Integrate Dropbox into your Windows network with Active Directory

Integrate Dropbox into your Windows network with Active Directory

Summary: Dropbox isn't satisfied with being your favorite personal public cloud storage provider. It wants to be your favorite business integrated public cloud storage provide.


There may be better personal cloud storage services than Dropbox, but few are as popular. Dropbox wants more though. It wants Dropbox to be your first choice for business cloud storage as well.

Centrify now enables you to use your intranet's AD authentication and management tools on all your devices with Dropbox.

That's easy to say, but how do you do it? Every Infrastructure as a service (IaaS) and its related Software as a Service (SaaS) cloud offers you services and applications, but enterprises require their own identity and access controls.

Dropbox knows this as well as you do. So starting in April, Dropbox introduced the capability for single sign-on (SSO) support for its business customers. Dropbox could only provide one part of the SSO solution, it needed a partner to integrate its services with an enterprise's identify and authentication services.

That's where Centrify, a well-known unified identity services company comes in. Centrify has been enabling Windows system administrators to integrate users of other operating systems, such as Linux and Mac OS X, into Active Directory (AD) for years. Their new Centrify for Dropbox for Business service, aka Dropbox Single Sign-On, now adds AD integration into Dropbox cloud services.

Centrify describes the program as "an easy-to-deploy cloud service that offers the industry’s most comprehensive solution for AD-based SSO, access control and mobile management. Centrify eliminates password sprawl with Active Directory -based SSO for Dropbox for Business across users’ various choices of computing and mobile devices, while giving IT centralized control over access to hosted applications and resources."

With Centrify Cloud Service you can leverage your existing AD identity and authentication for Dropbox SSO. With it all your users—PC, tablet, and smartphone--can access not only their usual internal network resources but their corporate Dropbox services as well.

The company claims that a 5-minute install can securely connect Active Directory to Dropbox for Business via the Centrify Cloud Service without replicating sensitive data to the cloud or a third-party. At the same time, with Centrify SSO for Dropbox, organizations can leverage their existing Active Directory infrastructure and skill-sets to achieve benefits such as simplifying the sign-in process for users and reducing help-desk burden for IT.

"We’re excited to partner with Centrify to offer single sign-on and integration to Dropbox for business customers of all sizes across the world," said Ari Friedland, head of business development for Dropbox for Business in a statement. "We’re leveraging the SSO industry standard, SAML, and working with Centrify to let our customers leverage their Active Directory identities for seamless access to Dropbox, with one less password to remember and maintain."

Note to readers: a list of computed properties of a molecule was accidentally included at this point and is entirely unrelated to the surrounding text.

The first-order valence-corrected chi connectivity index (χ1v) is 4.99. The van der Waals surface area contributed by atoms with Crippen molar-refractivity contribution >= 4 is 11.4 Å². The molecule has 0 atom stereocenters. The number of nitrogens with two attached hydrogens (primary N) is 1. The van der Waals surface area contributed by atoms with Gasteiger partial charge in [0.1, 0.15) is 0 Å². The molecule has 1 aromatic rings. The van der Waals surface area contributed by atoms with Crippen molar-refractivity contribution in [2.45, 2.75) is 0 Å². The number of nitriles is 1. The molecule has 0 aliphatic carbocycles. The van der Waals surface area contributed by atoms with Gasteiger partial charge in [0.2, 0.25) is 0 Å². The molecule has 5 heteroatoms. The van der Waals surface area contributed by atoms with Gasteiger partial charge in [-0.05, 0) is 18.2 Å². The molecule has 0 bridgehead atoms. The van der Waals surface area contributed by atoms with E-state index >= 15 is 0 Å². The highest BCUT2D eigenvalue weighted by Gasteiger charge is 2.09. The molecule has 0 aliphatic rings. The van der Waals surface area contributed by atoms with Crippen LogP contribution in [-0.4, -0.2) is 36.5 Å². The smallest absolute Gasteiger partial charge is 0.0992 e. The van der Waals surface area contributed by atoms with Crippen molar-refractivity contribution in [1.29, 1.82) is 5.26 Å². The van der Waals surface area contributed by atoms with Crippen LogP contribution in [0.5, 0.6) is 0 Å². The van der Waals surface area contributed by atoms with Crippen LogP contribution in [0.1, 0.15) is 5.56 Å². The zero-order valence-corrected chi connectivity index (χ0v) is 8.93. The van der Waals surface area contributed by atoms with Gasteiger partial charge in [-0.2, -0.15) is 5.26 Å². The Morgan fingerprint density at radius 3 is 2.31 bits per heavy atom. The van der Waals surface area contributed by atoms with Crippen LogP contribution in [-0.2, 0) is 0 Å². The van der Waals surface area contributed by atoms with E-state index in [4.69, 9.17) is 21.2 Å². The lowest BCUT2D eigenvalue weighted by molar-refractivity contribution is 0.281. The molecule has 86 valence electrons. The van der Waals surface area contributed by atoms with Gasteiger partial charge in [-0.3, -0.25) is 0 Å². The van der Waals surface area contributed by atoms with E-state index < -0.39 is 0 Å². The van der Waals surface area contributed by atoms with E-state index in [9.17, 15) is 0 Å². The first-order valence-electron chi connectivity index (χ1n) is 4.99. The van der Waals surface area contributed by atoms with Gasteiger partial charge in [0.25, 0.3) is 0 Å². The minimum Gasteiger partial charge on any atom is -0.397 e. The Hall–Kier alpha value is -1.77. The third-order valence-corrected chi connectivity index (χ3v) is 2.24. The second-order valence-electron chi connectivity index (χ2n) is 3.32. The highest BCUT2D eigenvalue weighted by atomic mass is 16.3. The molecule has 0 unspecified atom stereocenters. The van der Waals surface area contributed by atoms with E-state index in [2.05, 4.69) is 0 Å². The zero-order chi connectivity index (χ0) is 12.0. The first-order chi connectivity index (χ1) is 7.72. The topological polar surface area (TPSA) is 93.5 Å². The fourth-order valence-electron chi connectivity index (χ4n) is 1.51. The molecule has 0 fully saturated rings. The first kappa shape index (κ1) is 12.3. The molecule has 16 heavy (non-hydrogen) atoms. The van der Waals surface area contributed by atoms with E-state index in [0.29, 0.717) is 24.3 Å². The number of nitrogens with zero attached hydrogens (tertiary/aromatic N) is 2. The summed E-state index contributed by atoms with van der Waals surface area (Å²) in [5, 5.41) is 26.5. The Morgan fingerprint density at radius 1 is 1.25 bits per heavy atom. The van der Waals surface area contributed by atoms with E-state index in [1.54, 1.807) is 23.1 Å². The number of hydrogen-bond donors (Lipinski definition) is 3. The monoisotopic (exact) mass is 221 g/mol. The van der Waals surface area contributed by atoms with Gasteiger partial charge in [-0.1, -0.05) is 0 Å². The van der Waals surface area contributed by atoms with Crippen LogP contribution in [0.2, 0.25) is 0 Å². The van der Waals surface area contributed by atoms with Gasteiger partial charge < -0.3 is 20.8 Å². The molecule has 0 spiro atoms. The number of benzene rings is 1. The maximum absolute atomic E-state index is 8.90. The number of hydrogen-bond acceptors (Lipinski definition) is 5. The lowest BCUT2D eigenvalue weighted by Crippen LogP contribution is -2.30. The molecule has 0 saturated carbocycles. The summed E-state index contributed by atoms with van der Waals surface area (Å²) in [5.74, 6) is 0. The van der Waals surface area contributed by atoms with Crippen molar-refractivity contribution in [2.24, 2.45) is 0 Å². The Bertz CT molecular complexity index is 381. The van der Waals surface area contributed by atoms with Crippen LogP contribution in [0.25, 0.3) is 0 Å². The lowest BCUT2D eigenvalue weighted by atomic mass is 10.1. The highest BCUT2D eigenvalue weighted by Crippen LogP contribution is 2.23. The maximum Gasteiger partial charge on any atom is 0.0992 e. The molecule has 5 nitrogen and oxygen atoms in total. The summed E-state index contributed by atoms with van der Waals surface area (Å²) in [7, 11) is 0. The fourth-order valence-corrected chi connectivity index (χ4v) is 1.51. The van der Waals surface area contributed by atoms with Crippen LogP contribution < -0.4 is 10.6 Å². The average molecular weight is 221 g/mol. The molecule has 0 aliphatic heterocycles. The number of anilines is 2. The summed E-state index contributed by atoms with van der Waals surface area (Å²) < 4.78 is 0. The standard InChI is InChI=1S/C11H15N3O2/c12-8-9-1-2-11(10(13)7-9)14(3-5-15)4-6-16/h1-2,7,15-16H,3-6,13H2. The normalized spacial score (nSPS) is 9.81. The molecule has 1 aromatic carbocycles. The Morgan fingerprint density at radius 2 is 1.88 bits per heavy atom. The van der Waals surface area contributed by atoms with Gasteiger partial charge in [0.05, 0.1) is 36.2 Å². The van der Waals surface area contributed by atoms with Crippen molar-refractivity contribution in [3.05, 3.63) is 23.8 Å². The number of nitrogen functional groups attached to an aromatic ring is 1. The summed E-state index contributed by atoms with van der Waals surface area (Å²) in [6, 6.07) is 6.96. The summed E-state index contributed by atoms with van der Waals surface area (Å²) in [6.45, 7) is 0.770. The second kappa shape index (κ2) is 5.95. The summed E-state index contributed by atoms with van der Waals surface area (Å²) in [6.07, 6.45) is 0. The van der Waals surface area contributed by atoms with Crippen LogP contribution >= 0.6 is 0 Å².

Dropbox Single Sign-On is available today for Security Assertion Markup Language (SAML) as well as AD-based user name and password logins from Centrify and authorized partners worldwide. For organizations using less than two Dropbox SaaS applications, the Centrify solution is available at no charge. For organizations utilizing Centrify for more than three SaaS apps, the Centrify solution is priced at $4 per user per month, which includes technical support and access to feature updates.

Personally, I've used Centrify software to integrate non-Windows systems into AD-based networks for years. It is reliable, works well, and is a boon for any Windows administrator trying to run a heterogeneous network. If you, like many others, are trying to find a way to integrate Dropbox services into you AD-based network you'd be well advised to give it a try.

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Topics: Cloud, Networking, Security, Storage, Windows

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  • That's pretty cool

    Single sign-on is terribly important for cloud services, and the ability to do active directory is something somebody was going to need to do. Surprised it wouldn't have been Microsoft's and office 365.
    • Single sign on is great, but -

      you better have a really good password and change it often. Once someone cracks your password in one place, they've got it everywhere.

      Single sign on may be great, but best be very careful
      • That's not usually how Single Sign On works

        it isn't systems sharing logins... usually one system controls the actual credentials, and the others live off of tokens (like oAuth.)
        • Correct - best be very careful

          If a single sign on allows you into multiple systems, then once your sign on is cracked, your access on all systems is compromised.

          As I said, it's great, but best be careful with strong password and frequent changes. One password gets you into more systems, so once cracked, damage can be much greater due to greater access.

          So, your comment leaves a bit to be desired. Technically correct, but missing the point completely.
  • Bigger and Better for Free

    Speaking of Dropbox, a good alternative thats getting abuzz right now is Copy .com. Apparently it's functions are the same as Dropbox's but it is a bit more secure because files are encrypted on your end before they are uploaded.

    Also they're giving everyone 15GB to start with free for life, 20GB with a referral. If anyone wants to start with that extra +5GB, you could use my referral code and we'll both get a bonus.

    15GB +5GB = 20 GB

    Thanks guys!
    Jo Johnson